Background. The etiology of multiple sclerosis (MS) involves interactions between genetic loci and environmental factors. The area of MS epidemiology has expanded during the last years.
Objectives. To review established lifestyle/environmental risk factors for MS and a series of other potential candidades implicated in the pathogenesis of MS, and their interaction with genetics with regard to MS risk and progression.
Methods. A large number of studies have investigated the presence of interactions between risk factors in MS development. The current literature was summarized. Assessing interaction between causal factors using departure from additivity of effects as a criterion, often referred to as additive interaction, indicates action of the two factors in the same biological pathway.
Results. Apart from established lifestyle/environmental risk factors affecting MS risk (Epstein-Barr virus infection, sun exposure, vitamin D, smoking, high body mass index at young age), there is strong evidence for influence of exposure to organic solvents, passive smoking, shift work, alcohol, and dietary factors. There is also strong evidence that smoking affects the progression of MS. A number of established lifestyle/environmental factors seem to interact with MS risk human leukocyte antigen (HLA) genes, conferring a considerably higher risk of disease among genetically susceptible individuals.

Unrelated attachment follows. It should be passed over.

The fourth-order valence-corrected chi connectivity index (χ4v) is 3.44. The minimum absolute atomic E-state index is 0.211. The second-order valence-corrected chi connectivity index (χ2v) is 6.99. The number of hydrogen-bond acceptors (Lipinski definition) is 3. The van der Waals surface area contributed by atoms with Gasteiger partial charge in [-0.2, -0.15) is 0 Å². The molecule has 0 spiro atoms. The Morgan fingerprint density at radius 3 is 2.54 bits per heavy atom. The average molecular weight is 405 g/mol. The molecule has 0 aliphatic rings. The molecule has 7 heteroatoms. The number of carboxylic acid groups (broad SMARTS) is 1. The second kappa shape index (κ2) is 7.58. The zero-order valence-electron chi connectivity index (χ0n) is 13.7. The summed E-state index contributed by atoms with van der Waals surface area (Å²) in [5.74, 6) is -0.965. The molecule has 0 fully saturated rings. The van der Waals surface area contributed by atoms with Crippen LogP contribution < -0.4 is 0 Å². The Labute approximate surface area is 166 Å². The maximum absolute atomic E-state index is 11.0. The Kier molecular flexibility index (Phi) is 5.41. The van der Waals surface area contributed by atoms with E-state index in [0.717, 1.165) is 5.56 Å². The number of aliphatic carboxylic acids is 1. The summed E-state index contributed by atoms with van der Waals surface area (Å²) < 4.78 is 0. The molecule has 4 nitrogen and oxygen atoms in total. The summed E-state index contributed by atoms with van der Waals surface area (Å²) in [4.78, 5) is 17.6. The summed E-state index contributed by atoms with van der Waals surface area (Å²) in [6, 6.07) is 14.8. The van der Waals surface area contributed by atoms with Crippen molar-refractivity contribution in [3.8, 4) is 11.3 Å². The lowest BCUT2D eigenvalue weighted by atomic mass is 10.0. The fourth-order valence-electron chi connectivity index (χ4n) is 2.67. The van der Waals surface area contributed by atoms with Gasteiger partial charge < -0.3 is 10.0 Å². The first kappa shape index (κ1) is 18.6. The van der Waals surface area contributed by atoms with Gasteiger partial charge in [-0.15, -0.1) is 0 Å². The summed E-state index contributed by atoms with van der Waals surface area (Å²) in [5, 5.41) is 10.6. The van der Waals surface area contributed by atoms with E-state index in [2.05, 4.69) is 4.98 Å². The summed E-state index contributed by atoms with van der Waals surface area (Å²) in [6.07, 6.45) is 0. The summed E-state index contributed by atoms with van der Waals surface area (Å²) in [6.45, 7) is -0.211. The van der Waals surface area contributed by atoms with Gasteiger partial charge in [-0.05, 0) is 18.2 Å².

Conclusion. Lifestyle/environmental factors influencing MS risk have important implications at the population level for the risk of developing the disease. Lifestyle/environmental factors interacting with MS risk HLA genes with regard to MS may share etiologic pathways underlying the disease, arguing for a primary role of the peripheral immune system driving MS.